By the Associated Press
Mexico’s ex-first lady Angelica Rivera announced Friday she is divorcing her husband, Enrique Pena Nieto, two months after the end of his presidential term which was marred by scandals including one over a mansion provided to her by a government contractor.
Rivera is a former telenovela actor, and critics have long charged that the photogenic couple’s marriage was a marketing strategy to burnish Pena Nieto’s image for his 2012 presidential campaign.
Earlier this week the magazine Hola reported that the couple had split in December; Pena Nieto’s six-year term ended Dec. 1.
In a brief message published on social media, Rivera said she had always given her all to the marriage and deeply regrets “this very painful situation.”
“Today all my energy, strength and love are focused on continuing to be a good mother, on recovering my life and my professional career,” Rivera said.
In 2014, many Mexicans were outraged when it was reported that Rivera was living in a multimillion-dollar home registered to a builder that had been awarded public contracts.
She said at the time that she had been purchasing the mansion legitimately with earnings from her acting career, but that she was selling her stake in the property.
Rivera and Pena Nieto’s last official public appearance together was Sept. 15 for Mexican Independence Day celebrations. They were also seen in January at the funeral of a prominent leader of his Institutional Revolutionary Party.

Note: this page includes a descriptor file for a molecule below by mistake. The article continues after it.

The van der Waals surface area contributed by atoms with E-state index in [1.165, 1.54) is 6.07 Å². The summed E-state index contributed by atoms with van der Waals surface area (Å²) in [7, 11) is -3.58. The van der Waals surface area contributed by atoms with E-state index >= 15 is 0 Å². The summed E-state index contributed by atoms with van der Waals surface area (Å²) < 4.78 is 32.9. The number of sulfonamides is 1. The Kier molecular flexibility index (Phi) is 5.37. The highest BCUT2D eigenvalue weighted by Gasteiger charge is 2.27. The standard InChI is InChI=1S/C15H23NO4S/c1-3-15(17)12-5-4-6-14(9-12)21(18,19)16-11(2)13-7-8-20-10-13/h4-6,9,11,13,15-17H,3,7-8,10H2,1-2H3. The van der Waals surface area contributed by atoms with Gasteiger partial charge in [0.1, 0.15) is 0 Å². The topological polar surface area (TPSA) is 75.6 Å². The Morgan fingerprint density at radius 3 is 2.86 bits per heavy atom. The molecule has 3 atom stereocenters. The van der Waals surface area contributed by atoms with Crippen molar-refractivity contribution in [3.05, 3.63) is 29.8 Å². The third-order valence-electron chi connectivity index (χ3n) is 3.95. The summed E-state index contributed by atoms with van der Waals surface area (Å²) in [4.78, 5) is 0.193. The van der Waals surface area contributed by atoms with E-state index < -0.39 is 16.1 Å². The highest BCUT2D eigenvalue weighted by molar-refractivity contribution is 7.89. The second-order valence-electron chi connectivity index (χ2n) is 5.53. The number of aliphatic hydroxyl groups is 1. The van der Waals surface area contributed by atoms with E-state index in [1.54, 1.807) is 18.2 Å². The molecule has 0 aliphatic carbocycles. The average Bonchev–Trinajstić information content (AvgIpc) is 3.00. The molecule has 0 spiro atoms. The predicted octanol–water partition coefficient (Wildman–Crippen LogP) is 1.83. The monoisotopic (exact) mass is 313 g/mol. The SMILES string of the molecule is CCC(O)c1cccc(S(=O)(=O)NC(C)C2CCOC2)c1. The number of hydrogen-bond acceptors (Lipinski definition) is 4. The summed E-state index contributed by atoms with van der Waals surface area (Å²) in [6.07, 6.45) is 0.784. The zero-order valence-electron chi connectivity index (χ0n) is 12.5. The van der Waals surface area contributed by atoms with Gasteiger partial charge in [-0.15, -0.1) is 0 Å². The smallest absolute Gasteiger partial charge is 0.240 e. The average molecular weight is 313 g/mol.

According to Hola the two remain “cordial,” and while Pena Nieto and his three children are still in Mexico, Rivera and her children have gone to her residence in the United States.
Pena Nieto and Rivera, known as “La Gaviota” or “the seagull” for a character she played on a soap opera that brought her fame, wed in 2010 when he was governor of Mexico State. It was the second marriage for each.
Pena Nieto left office with dismal approval ratings after a presidency tarnished not only by the mansion scandal but also corruption cases involving officials from his party; soaring murder and other crime rates; the unsolved disappearance of 43 teachers college students at the hands of local police and cartel thugs; and a widely held perception that he bungled Mexico’s response to the candidacy and presidency of Donald Trump.